Sunday, 5 October 2008

The Bitter Half

As N, I and I hitched a ride from Surajkund to college hostel one evening in a tempo, that had transported chicken to what my imagination always recollects as some sunny farm, little did we know our passage was marking the end of an era. It was a transition that affected all the people living in Delhi and those yet to live there but not many had such a memorable image to mark the event. True, we still had some meaninglessly hitched rides to Kamla Nagar left, a few on a dare but most because no one had anything better to do that particular evening. But the ride from Surajkund to North Delhi was epochal.

Flash forward to Delhi of today or even of five years ago or even twelve year ago (yes, I was in college ages ago) and try imagining three teenaged girls doing what we did and surviving to tell the tale. Just two years later on graduating the three of us shook our heads at our incredible stupidity. What were we thinking! That is how suddenly Delhi changed to such an unimaginable extent.

One night you could return from a SPIC MACAY concert at Delhi College of Engineering when it was still housed in some derelict buildings at Kashmere Gate with no one in the bus giving you a second look and the next morning you hear of someone in a DTC bus to IIT Gate getting assaulted. That is how low respect for women in Delhi fell in such short a time period. And then there was no looking up. Ever.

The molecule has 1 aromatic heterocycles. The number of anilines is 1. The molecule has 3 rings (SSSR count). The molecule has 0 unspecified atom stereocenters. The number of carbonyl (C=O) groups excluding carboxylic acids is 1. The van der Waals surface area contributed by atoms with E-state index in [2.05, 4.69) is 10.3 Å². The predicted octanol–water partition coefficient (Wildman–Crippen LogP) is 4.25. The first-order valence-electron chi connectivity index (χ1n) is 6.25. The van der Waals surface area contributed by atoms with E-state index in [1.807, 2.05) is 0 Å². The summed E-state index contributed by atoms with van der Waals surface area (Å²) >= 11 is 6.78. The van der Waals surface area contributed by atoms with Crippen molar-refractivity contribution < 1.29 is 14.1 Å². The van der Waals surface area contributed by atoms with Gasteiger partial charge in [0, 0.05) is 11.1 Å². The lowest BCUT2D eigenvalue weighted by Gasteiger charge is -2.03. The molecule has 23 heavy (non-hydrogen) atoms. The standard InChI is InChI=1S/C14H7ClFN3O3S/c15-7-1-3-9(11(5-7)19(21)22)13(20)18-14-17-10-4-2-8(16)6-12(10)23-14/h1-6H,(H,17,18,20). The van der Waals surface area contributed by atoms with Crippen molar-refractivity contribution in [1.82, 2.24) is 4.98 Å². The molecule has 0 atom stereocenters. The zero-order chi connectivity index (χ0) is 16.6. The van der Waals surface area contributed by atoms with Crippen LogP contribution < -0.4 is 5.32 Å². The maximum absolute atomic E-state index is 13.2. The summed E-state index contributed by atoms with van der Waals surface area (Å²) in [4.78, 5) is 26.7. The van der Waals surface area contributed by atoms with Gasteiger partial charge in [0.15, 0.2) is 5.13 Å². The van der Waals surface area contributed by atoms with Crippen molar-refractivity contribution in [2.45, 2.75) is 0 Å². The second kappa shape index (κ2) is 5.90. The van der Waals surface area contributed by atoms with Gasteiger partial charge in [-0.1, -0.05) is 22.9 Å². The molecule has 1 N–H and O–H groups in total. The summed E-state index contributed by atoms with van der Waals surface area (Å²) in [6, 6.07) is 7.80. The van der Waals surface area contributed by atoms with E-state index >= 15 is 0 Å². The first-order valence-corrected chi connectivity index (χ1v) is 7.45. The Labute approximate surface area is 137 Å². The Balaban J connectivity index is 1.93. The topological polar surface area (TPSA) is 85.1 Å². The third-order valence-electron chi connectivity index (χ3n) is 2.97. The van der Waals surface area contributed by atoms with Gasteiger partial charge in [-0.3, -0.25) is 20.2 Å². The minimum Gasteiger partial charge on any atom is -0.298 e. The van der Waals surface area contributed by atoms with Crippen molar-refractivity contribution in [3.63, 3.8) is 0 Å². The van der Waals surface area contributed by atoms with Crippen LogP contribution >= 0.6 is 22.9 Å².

As far as I can recollect the city always had open and porous borders but life for women once they stepped outside the four walls of their houses wasn’t so fraught with danger. We could still walk all the way to North Campus from Pandara Road on a not yet chilly but pleasantly cold November morning unmolested. Or go out to get a bhutta with nimbu masala after sunset without people at home worrying how we were faring on the streets of Delhi.

So, life moves on. A City changes. A Nation imagines itself to be a superpower. And a people applaud their new found sense of well being.

But when not yet teenaged girls start walking to school with safety pins and chili powder in their pockets someone somewhere surely must know that though the lark’s on the wing; the snail’s on the thorn- still all’s not right with the world.

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